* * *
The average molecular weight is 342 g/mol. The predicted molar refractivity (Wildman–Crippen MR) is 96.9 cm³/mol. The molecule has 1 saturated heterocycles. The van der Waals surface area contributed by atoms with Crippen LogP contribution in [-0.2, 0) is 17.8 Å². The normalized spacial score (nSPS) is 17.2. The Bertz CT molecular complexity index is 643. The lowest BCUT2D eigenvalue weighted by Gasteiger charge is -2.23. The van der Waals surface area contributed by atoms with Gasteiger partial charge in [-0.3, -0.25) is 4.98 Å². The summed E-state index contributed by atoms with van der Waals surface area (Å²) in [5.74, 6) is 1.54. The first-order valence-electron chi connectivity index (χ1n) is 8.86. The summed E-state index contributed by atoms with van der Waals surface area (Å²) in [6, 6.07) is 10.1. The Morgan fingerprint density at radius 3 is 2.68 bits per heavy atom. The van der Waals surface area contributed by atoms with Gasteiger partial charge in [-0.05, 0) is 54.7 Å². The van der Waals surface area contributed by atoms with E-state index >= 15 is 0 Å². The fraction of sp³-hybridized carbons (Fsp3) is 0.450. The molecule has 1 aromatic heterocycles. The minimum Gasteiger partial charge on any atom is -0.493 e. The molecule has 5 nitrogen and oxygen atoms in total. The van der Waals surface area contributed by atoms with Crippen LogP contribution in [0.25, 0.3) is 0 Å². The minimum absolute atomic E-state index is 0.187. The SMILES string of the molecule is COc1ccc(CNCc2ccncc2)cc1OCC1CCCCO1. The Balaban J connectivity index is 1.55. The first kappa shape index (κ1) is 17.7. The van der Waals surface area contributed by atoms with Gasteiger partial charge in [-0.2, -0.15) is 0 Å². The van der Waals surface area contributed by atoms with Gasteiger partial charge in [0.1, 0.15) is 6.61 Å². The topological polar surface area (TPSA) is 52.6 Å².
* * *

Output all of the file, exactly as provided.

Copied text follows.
The average molecular weight is 342 g/mol. The predicted molar refractivity (Wildman–Crippen MR) is 96.9 cm³/mol. The molecule has 1 saturated heterocycles. The van der Waals surface area contributed by atoms with Crippen LogP contribution in [-0.2, 0) is 17.8 Å². The normalized spacial score (nSPS) is 17.2. The Bertz CT molecular complexity index is 643. The lowest BCUT2D eigenvalue weighted by Gasteiger charge is -2.23. The van der Waals surface area contributed by atoms with Gasteiger partial charge in [-0.3, -0.25) is 4.98 Å². The summed E-state index contributed by atoms with van der Waals surface area (Å²) in [5.74, 6) is 1.54. The first-order valence-electron chi connectivity index (χ1n) is 8.86. The summed E-state index contributed by atoms with van der Waals surface area (Å²) in [6, 6.07) is 10.1. The Morgan fingerprint density at radius 3 is 2.68 bits per heavy atom. The van der Waals surface area contributed by atoms with Gasteiger partial charge in [-0.05, 0) is 54.7 Å². The van der Waals surface area contributed by atoms with E-state index >= 15 is 0 Å². The fraction of sp³-hybridized carbons (Fsp3) is 0.450. The molecule has 1 aromatic heterocycles. The minimum Gasteiger partial charge on any atom is -0.493 e. The molecule has 5 nitrogen and oxygen atoms in total. The van der Waals surface area contributed by atoms with Crippen LogP contribution in [0.25, 0.3) is 0 Å². The minimum absolute atomic E-state index is 0.187. The SMILES string of the molecule is COc1ccc(CNCc2ccncc2)cc1OCC1CCCCO1. The Balaban J connectivity index is 1.55. The first kappa shape index (κ1) is 17.7. The van der Waals surface area contributed by atoms with Gasteiger partial charge in [-0.2, -0.15) is 0 Å². The van der Waals surface area contributed by atoms with Gasteiger partial charge in [0.1, 0.15) is 6.61 Å². The topological polar surface area (TPSA) is 52.6 Å².